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tv   BBC News at One  BBC News  February 4, 2022 11:00am-11:21am GMT

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a senior conservative mp warns the prime minister he must shape up or ship out as pressure mounts on his leadership. although many mps are still loyal, borisjohnson is told changes must be made. my constituents are upset, i feel like we've lost face and public trust with them, and we've got to gain that back. and the turmoil at number ten continues as a fifth downing street adviser resigns. we'll have all the latest from westminster. the energy regulator says it may start reviewing the price cap, which limits a typical household bill, every three months rather than the current six. the huge challenge of improving cancer care — the government promises a new ten year strategy for england. and the near impossible search for the greatest shipwreck — will ernest shackleton�*s endurance
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be found? and coming up on the bbc news channel: with the opening ceremony due to get under way shortly the curling continues, team gb winning the latest round robin match in the next event. —— in the mix to events. good morning and welcome to an earlier than usual edition of the bbc�*s lunchtime news. the prime minister must "shape up or ship out" — that's what the senior conservative mp huw merriman told the bbc this morning, as questions continue about boris johnson's leadership. he is looking at how to rebuild his team after the resignation yesterday of four of his top aides. mps supportive of the prime minister are suggesting he's making necessary
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staff changes following a damning report by the senior civil servant sue gray into rule—breaking parties at number ten during the pandemic. but munira mirza quit because of the prime minister's false claim that sir keir starmer failed to prosecutejimmy savile when he was director of public prosecutions. and this morning a fifth adviser has resigned, another member of the policy unit. our political correspondent nick eardley reports. another tape, another crisis. boris johnson has lost five members of his team just 2a hours —— another day, another crisis. including one of his longest serving allies. this is munira mirza, an aide to mrjohnson for 14 years. she quit yesterday, criticising her boss over incorrect
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comments saying sir keir starmer was linked to the decision not to prosecute jimmy savile. linked to the decision not to prosecutejimmy savile. the prime minister's director of communications, his principal private secretary and chief of staff have also left, all three caught up in the party is southern but their departures leave big questions over the future direction of number ten —— caught up in the parties row. and elena narozanski hung up her gloves today, another member of the prime minister's policy unit. the today, another member of the prime minister's policy unit.— minister's policy unit. the prime minister's policy unit. the prime minister was _ minister's policy unit. the prime minister was clear _ minister's policy unit. the prime minister was clear in _ minister's policy unit. the prime minister was clear in its - minister's policy unit. the prime | minister was clear in its response to the sue gray update that there would be changes at number ten downing street. four people had served their country fantastically well, some during the whole pandemic, borisjohnson thanked them for their service, they have resigned and he has accepted. but this runs deeper, with the prime minister being criticised by some of his long serving allies. and there was this from the chancellor, a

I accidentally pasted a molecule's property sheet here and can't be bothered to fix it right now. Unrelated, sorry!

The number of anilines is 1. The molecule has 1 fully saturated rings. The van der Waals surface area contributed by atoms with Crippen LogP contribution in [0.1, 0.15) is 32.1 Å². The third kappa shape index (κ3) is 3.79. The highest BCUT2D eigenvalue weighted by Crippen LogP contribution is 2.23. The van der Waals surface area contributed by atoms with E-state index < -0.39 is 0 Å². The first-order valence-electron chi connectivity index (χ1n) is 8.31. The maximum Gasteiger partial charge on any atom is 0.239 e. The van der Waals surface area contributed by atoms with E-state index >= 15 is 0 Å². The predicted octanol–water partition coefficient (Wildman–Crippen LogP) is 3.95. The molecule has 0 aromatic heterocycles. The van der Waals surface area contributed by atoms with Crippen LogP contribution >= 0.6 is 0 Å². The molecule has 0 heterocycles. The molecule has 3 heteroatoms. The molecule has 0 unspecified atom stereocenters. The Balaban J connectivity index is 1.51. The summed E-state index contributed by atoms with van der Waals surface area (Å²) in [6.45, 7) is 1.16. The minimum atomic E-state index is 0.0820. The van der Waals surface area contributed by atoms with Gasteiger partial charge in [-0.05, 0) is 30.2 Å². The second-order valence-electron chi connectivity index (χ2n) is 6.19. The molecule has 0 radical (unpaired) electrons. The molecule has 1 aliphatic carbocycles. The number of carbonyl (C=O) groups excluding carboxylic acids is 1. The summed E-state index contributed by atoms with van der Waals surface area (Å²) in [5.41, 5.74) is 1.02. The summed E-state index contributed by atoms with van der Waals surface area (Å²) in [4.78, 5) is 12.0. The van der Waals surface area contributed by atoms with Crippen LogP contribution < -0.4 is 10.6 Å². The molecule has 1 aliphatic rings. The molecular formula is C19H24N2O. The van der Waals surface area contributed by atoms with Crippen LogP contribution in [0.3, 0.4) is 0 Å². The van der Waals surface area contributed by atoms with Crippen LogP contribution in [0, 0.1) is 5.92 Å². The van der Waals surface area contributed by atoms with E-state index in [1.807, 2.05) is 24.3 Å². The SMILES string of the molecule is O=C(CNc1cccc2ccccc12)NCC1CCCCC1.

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frontrunner to replace mrjohnson. being honest, iwouldn�*t frontrunner to replace mrjohnson. being honest, i wouldn't have said it and _ being honest, i wouldn't have said it and i_ being honest, i wouldn't have said it and i that — being honest, i wouldn't have said it and i that the prime minister clarified — it and i that the prime minister clarified what he meant. a clarified what he meant. politician careful with his words, distancing himself from his boss's comments. among tory mps, growing frustration. i comments. among tory mps, growing frustration. ., ., , frustration. i am troubled, ifind it very upsetting. _ frustration. i am troubled, ifind it very upsetting, my _ frustration. i am troubled, i find i it very upsetting, my constituents are upset. ifeel we have it very upsetting, my constituents are upset. i feel we have lost faith and public trust with their majri had to get that back, but i would rather see what the prime minister can do to turn it around rather than acting with haste. irate can do to turn it around rather than acting with haste.— acting with haste. we want to see him to resign _ acting with haste. we want to see him to resign but _ acting with haste. we want to see him to resign but we _ acting with haste. we want to see him to resign but we do _ acting with haste. we want to see him to resign but we do not - acting with haste. we want to see him to resign but we do not think| him to resign but we do not think he has the _ him to resign but we do not think he has the scruple is to resign, despite all his transgressions, it is up to the conservative party to hear _ is up to the conservative party to hear what — is up to the conservative party to hear what people like munira mirza say, and _ hear what people like munira mirza say, and act. hear what people like munira mirza say. and act-— say, and act. boris johnson has tried to get _ say, and act. boris johnson has tried to get back— say, and act. boris johnson has tried to get back on _ say, and act. boris johnson has tried to get back on the - say, and act. boris johnson has tried to get back on the front . say, and act. boris johnson has. tried to get back on the front foot but it has not worked, there are still questions about his language, judgment and feature. nick is at